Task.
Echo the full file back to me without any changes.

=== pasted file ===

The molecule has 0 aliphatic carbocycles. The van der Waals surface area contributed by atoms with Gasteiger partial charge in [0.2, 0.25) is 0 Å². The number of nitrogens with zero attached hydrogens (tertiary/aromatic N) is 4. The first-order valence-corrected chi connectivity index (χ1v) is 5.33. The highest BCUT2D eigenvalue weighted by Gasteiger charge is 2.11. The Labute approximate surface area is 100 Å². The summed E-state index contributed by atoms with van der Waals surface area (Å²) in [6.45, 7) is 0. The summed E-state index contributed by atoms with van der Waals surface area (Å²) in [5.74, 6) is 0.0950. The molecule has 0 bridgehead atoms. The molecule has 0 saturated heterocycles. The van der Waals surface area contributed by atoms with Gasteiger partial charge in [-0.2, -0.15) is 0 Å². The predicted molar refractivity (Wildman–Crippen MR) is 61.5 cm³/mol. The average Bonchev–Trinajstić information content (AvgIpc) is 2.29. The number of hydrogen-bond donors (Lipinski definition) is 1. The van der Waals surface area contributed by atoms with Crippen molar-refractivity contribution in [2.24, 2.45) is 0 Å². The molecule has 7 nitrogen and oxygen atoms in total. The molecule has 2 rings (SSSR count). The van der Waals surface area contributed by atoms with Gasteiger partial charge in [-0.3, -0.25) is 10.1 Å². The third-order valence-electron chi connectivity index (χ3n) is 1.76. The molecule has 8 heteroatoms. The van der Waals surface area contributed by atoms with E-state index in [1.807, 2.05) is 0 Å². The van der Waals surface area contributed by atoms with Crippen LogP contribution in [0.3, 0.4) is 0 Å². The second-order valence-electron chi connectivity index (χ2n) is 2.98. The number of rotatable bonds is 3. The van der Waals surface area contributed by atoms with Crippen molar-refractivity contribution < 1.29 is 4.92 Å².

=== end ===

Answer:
The molecule has 0 aliphatic carbocycles. The van der Waals surface area contributed by atoms with Gasteiger partial charge in [0.2, 0.25) is 0 Å². The number of nitrogens with zero attached hydrogens (tertiary/aromatic N) is 4. The first-order valence-corrected chi connectivity index (χ1v) is 5.33. The highest BCUT2D eigenvalue weighted by Gasteiger charge is 2.11. The Labute approximate surface area is 100 Å². The summed E-state index contributed by atoms with van der Waals surface area (Å²) in [6.45, 7) is 0. The summed E-state index contributed by atoms with van der Waals surface area (Å²) in [5.74, 6) is 0.0950. The molecule has 0 bridgehead atoms. The molecule has 0 saturated heterocycles. The van der Waals surface area contributed by atoms with Gasteiger partial charge in [-0.2, -0.15) is 0 Å². The predicted molar refractivity (Wildman–Crippen MR) is 61.5 cm³/mol. The average Bonchev–Trinajstić information content (AvgIpc) is 2.29. The number of hydrogen-bond donors (Lipinski definition) is 1. The van der Waals surface area contributed by atoms with Crippen molar-refractivity contribution in [2.24, 2.45) is 0 Å². The molecule has 7 nitrogen and oxygen atoms in total. The molecule has 2 rings (SSSR count). The van der Waals surface area contributed by atoms with Gasteiger partial charge in [-0.3, -0.25) is 10.1 Å². The third-order valence-electron chi connectivity index (χ3n) is 1.76. The molecule has 8 heteroatoms. The van der Waals surface area contributed by atoms with E-state index in [1.807, 2.05) is 0 Å². The van der Waals surface area contributed by atoms with Crippen LogP contribution in [0.3, 0.4) is 0 Å². The second-order valence-electron chi connectivity index (χ2n) is 2.98. The number of rotatable bonds is 3. The van der Waals surface area contributed by atoms with Crippen molar-refractivity contribution < 1.29 is 4.92 Å².